Fred begins his new life after being found as a stray
Fred, a 3-year-old Mastiff, made his way into our NAWT Berkshire centre back in May 2022. He first was held in the dog pound, after being found as a stray with another female dog, until NAWT took over.
When Fred arrived in our care, it was suspected that he may have been used for breeding due to how he was found. He was reactive towards other dogs and showed signs that perhaps he had experienced an abusive past.
The team worked very closely with Fred, to try and build up his confidence, and show him that not all humans are bad. In the meantime, Fred’s new start in life was just around the corner as a perfect candidate applied as a potential match in August 2022.
Now 5 months later, we have heard from Fred’s wonderful new owners and we are so pleased to hear that he is settling in really well. He has sent us over a lovely update, and we hope you enjoy reading it as much as we did.
“We first met Freddie (Fred) on the 2nd of August 2022. We were warned that he is very reactive towards other dogs, would be wearing a muzzle, and may be very wary of me, at least.
Having prepared myself for a cross between Hannibal Lector and Cerberus, when I saw him, my immediate thought was ‘this is the dog for me’. Yes, he was pulling on the lead a bit, but Holly was able to hold him.
That very first visit we were sat some 8 or 10 feet apart, and it was clear my feelings weren’t reciprocated!
He had absolute trust in the NAWT staff and stayed really close to them. It was only after almost an hour that he finally took a treat that had been placed close to me. My wife on the other hand was accepted almost immediately.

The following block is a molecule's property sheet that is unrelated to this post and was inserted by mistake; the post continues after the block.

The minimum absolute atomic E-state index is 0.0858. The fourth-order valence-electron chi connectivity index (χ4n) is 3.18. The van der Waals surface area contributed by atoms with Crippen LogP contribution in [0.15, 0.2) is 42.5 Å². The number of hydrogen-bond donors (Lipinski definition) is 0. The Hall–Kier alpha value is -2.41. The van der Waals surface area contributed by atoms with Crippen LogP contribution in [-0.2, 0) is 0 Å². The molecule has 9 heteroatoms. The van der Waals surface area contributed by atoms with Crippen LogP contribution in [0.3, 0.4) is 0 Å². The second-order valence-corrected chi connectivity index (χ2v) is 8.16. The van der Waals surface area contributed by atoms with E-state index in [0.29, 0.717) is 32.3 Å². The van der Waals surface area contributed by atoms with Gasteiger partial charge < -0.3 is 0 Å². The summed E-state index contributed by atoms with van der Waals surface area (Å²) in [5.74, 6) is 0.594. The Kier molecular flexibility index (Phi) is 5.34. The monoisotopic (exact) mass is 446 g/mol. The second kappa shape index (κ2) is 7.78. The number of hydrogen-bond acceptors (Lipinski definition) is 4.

I visited twice a week for around 8 to 10 weeks. The centre staff gave us so much time. I felt guilty about my frequent visits, realising they had other work to do rather than just spend an hour watching me making friends with a dog."
"The next step was introducing him to our granddaughters who are 2 and 4. This was done with a chain fence between us and he was so good, eventually taking food from the children between the fence links.
I was introduced to Rhona Wilkins, who is a dog behaviourist. I was shown how he reacts towards other dogs, and what I should be doing in those circumstances. Effectively, as soon as he looks at me, rather than the other dog, he gets a high value treat, which is either chicken, turkey, or liver.
The 4th of October was home day! He was absolutely fine in the car and after a couple of hours mooching around the house and garden, he finally settled down.
Our chairs and sofa were made dog ready, but he laid on the floor!"
"His reactivity to other dogs is still a work in progress and we have good days and bad days. I’m expecting many more months of patience, it’s not his fault the way he is.
More recently we’ve taken to hiring a secure field, it then allows Freddie to be lead, muzzle and harness free, and to run around as much as he likes. Funnily enough he’s more responsive to commands off lead.
On a lead he is well behaved and, despite always wearing a muzzle and looking slightly fierce, some people still want to make a fuss of him, which he accepts without any problems.
Around the house you wouldn’t believe the sort of life he’d been forced to live. He happily sleeps in ‘my’ chair for as long as he can get away with it, before transferring to the sofa. He sleeps downstairs in his bed and doesn’t stir until I get up in the morning.
Having decided it was too early to get another dog, Rachel now makes the biggest fuss of him, and he in turn makes the biggest fuss of her. I’m still waiting for that massive tail wag though!
His bad memories haven’t gone away sadly, as there’ve been times where, unwittingly, I’ve actually scared him and it breaks my heart.
I have had real problems getting over the loss of our last dog and Freddie has certainly helped fill the void. I only hope I can help him as much.”